Coleclough (right) learned about the horror of HIV/AIDS as a college student while on a mission trip to Zimbabwe. A friend she made on the trip died of the disease shortly after Coleclough returned to the United States. She felt called to do something, and started Footsteps in Hope, which sponsors walk/run events around the country raising money for HIV/AIDS research and education. The first Footsteps in Hope event held in Mississippi took place in 2008 and raised about $20,000 with about 500 participants. In 2009, about 600 participants raised some $13,000.

Dillard, 97, (*below) was cited for helping the poor in central Mississippi by holding a “flea market” where all items are free. She has held the event as part of USA Weekend magazine’s Make A Difference Day in her front yard for 12 years. Last fall she was honored by the magazine, earning a $10,000 donation to the American Red Cross of Central Mississippi.

“People are lined up every year,” she says, smiling. “But before we cut the ribbon and let folks start shopping, we say a prayer and give thanks to the Lord for all that has been provided.

“And you know what? The weather has been good every year.”

“That flea market is a lot of work,” says her daughter, Margaret Dillard McGlown of Lyon. “When we get through with Make A Difference Day, she’ll say, ‘I’m tired. I’m not doing it anymore.’ Then she gets cooled off, rested up and she’ll say, ‘Well, I guess I’ll do it one more year.’ That woman is a sweetie pie.”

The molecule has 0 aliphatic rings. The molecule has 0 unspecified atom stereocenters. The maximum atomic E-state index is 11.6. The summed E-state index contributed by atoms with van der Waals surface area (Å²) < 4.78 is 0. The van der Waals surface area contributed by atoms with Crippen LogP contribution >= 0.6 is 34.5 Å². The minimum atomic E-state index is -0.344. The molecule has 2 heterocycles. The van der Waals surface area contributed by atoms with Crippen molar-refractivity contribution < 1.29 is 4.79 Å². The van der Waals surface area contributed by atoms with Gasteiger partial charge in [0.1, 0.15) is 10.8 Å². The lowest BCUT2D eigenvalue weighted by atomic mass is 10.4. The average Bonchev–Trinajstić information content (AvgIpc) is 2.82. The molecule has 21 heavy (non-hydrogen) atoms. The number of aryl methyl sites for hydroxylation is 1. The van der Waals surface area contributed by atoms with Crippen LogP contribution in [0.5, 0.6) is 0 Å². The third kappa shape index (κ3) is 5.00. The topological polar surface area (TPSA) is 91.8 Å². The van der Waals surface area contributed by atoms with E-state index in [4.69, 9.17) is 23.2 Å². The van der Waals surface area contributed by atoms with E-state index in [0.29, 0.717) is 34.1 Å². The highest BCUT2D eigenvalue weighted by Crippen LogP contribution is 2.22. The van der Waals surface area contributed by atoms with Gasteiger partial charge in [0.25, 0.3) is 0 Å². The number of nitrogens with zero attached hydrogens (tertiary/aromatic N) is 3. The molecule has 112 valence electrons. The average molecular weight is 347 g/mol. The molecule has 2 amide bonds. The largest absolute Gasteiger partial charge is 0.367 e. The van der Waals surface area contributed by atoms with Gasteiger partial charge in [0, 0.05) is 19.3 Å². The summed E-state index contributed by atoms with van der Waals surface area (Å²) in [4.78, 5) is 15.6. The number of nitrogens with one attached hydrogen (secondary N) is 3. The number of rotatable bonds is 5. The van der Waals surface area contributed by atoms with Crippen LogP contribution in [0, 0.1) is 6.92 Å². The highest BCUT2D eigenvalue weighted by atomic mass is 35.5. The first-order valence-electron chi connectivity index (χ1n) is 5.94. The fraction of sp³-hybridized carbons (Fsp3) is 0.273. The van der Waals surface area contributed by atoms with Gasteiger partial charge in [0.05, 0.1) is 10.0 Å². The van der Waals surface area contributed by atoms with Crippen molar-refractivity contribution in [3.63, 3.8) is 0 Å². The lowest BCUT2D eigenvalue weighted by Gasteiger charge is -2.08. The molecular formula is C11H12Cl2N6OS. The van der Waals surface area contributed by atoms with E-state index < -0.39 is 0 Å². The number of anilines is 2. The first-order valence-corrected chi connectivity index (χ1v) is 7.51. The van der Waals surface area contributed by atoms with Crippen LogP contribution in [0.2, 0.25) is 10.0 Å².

Dillard’s generosity is hardly limited to one day in October. Her volunteer efforts go back decades.

She taught elementary school in Yazoo County for 27 years.

“We thought her house was our library,” says Owens, 52. “Kids would stop by to see Mrs. Dillard on the way home from school. She always had books for us to take home and read. And she always had Kool-Aid for us to drink.”

Owens laughs. “I thought for the longest time that Kool-Aid looked like water. What I didn’t realize was, so many children started stopping by her house, she had to add more water to make enough Kool-Aid to go around. She wouldn’t let any child go without.”

In the 1960s, Dillard was instrumental in the city building a park for children on Brickyard Hill, a low-income area where Dillard lived at the time. The park eventually was named in her honor.

A few years ago, she met with 19 children living in a low-income apartment complex in Yazoo City. Fourteen had never been to church. She bought all of them Bibles.

“She used to take children on field trips to Jackson and other places,” Owens says. “I’m talking about children who had never been out of Yazoo County, who had never eaten in a public restaurant. She exposed them to the world, and she did it with money out of her own pocket.”

Some information for this story was obtained from